With oil prices gushing past the $50 per barrel mark and gasoline retailing for more than $2 per gallon, you might imagine consumers would be fearful that home energy costs would go through the roof, or at least out the windows. Not always, say window dealers in different parts of the country. Homeowners have many priorities when shopping for windows, energy savings being among the most important but not always topping the list.
“The No. 1 item has nothing to do with product quality, aesthetics, energy, or warranties,” says Jerry Kerby, president of California Replacement Windows, in Anaheim. “The hot button is they want a quality installation done by professionals.” To ensure that they get that, California Replacement has a GC on every crew.
Patrick Lanaghan, owner of The Window Replacement Co., in Winchester, Va., agrees. “The vinyl window products in this industry are very close in their tolerances,” he says. Therefore installation is the critical factor when delivering customer satisfaction. Still, the first thing prospects ask about, Lanaghan says, is energy efficiency. Many are already familiar with low-E, gas insulators, and double- vs. triple-paned glass. Knowledgeable homeowners, Lanaghan points out, “will approach us with specifics. Once we can satisfy those requirements, and convince them of the quality of the window, the buying decision is made on the quality of the installation and of our operation,” he says.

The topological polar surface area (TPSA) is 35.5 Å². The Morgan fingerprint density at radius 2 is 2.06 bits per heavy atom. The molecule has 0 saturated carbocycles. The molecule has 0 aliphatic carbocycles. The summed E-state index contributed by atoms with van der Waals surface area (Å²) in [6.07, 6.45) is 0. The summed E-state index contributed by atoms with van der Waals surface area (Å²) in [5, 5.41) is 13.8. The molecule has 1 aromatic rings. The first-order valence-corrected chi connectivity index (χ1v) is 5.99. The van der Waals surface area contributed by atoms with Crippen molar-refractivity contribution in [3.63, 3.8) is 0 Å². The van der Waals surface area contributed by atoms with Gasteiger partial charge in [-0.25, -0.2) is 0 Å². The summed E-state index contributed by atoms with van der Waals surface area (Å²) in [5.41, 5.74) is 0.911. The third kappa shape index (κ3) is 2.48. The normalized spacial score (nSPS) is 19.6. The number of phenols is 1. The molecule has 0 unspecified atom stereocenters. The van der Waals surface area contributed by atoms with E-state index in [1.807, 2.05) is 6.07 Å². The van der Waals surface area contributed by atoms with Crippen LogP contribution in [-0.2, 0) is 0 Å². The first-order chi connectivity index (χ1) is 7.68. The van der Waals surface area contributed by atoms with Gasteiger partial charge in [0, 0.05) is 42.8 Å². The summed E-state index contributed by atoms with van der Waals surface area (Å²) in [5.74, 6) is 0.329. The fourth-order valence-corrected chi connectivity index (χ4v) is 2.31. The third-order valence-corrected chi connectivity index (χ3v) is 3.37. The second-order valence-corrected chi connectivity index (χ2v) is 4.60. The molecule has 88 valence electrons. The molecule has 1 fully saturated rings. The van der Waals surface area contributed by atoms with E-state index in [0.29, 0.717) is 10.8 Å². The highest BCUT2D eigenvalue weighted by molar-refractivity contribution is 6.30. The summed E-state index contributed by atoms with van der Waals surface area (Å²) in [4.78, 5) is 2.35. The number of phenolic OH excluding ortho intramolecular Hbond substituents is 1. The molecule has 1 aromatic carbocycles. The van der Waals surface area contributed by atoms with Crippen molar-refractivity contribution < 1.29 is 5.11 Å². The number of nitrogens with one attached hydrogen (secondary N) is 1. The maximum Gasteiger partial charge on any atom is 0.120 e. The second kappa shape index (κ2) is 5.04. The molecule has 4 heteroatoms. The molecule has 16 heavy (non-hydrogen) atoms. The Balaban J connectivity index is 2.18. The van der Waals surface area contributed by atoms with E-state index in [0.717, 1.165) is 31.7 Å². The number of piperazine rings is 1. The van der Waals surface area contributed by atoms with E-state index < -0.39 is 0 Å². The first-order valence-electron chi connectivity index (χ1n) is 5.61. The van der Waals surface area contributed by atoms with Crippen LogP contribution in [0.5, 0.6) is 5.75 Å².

John Schmotzer, owner of Metropolitan Window Co., in Pittsburgh, says his customers' No. 1 concern is maintenance. The homes in his market are “older, and the people are getting older.“ Maintenance is also a key issue for Hometown Windows, in Portsmouth, N.H., where owner Ted Castonguay lays a window flat, performs a heat transfer demonstration with a Bic lighter, then takes the opportunity to demonstrate how his windows can be cleaned in 30 seconds by removing the residual carbon with a damp towel. “They can then see how easy it is to open and close the window to clean it,” he says.
In Florida, local market conditions similarly shape demand. Mike Graham, general manager of Stanek Windows, in Clearwater, says when people come into the company's showroom, the first thing they ask about is impact-resistant glass. Not surprising, after four hurricanes roared through in the fall of last year.